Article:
How to write a book like a Nobel prize winner?
What can a close reading of Never Let Me Go, by Nobel Prize in literature winner Kazuo Ishiguro teach you as a Fiction writer? It is a book that I have read and re-read, not in a comfort reading sort of way, but in a this book is haunting me and I like it kind of way. As a reader I am happy to simply immerse myself in the book. As a writer I want to know why it is having this impact on me.
So what is it that Kazuo Ishiguro does when he writes a book? Lets go back to school shall we?
Writing tips on Genre:
NLMG fits into the category of Speculative Fiction. Like the other very best works in this genre it uses elements from the present and takes an imaginative leap; and by doing so allows us to take a critical look at ourselves. First published in 2005 – the novel is set in a version of Britain in the 1990’s. The issues it delves into, much like The Handmaid’s Tale and Blade Runner make it very much a story of today and tomorrow.
A writer’s reading of Never Let Me Go:
Anne Charnock’s debut novel, A Calculated Life, was a finalist for the 2013 Philip K. Dick and Kitschies Golden Tentacle Awards. I asked her about how reading the novel had influenced her as a writer.
Never Let Me Go is a close observation of childhood and a deeply upsetting book questioning what Ishiguro describes as the ancient question: What is it to be human? I read the novel as soon as it was released because I was already an Ishiguro fan and I was intrigued that he’d ventured into speculative fiction. At the time, I’d substantially drafted my first novel, A Calculated Life, and I was anxious about how I would pitch it to a literary agent or publisher. My novel seemed out of step with other SF novels being published around that time. But reading Never Let Me Go gave me a confidence boost because it was character-driven, introspective, a coming-of-age story set in a in a recognisable world, as was my novel.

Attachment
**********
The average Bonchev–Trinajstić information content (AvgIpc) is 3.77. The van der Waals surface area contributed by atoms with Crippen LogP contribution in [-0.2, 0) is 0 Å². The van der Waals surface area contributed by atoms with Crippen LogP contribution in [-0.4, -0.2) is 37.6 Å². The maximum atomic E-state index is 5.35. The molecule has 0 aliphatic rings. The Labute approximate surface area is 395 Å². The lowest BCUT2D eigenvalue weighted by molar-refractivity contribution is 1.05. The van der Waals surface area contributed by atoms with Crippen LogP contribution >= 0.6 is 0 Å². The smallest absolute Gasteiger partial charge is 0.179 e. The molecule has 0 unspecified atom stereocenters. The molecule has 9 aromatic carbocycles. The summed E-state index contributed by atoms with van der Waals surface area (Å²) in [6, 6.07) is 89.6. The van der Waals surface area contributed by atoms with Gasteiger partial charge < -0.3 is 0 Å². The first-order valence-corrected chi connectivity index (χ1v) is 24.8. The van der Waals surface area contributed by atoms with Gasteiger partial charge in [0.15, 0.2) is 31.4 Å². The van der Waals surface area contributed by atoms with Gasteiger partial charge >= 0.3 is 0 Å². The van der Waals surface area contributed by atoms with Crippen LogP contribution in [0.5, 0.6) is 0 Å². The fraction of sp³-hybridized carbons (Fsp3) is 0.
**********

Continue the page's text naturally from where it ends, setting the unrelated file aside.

Writing tips on Theme:
The subject matter for Never Let Me Go – the ethics of cloning and the nature of what it is to be human. Which is fascinating, but not in itself unique. My obsession with the book is not due to the issues in themselves. So how come this book keeps drawing me back in? Below is a breakdown of elements that come together to form the book. At the very end I attempt to outline what the tantilising magic extra ingredient that pushes the Ishiguru into Nobel prize winning status might be .
Writing tips on Setting:
Instead of creating a whole new universe to set his story in Ishiguro uses a familiar yet creepy setting. Ishiguro’s narrative builds a world that you know – yet slowly reveals that you do not know it at all. It is genius to house his characters childhoods in a the oh so nostalgic world of the British boarding school – But Hailsham is not Hogwarts (where there may be many dangers but the good will always triumph) or a place of Blytonesque midnight feasts.
Hailsham – has many secrets and the fates of its ‘students’ are not of their own making.
Writing tips on Characters:
The story centres around Kathy, Tommy and Ruth, young people who are growing up, exploring relationships, jealousies, hormones and trying to find their place in the world – they may not always be likable, but they are relatable characters.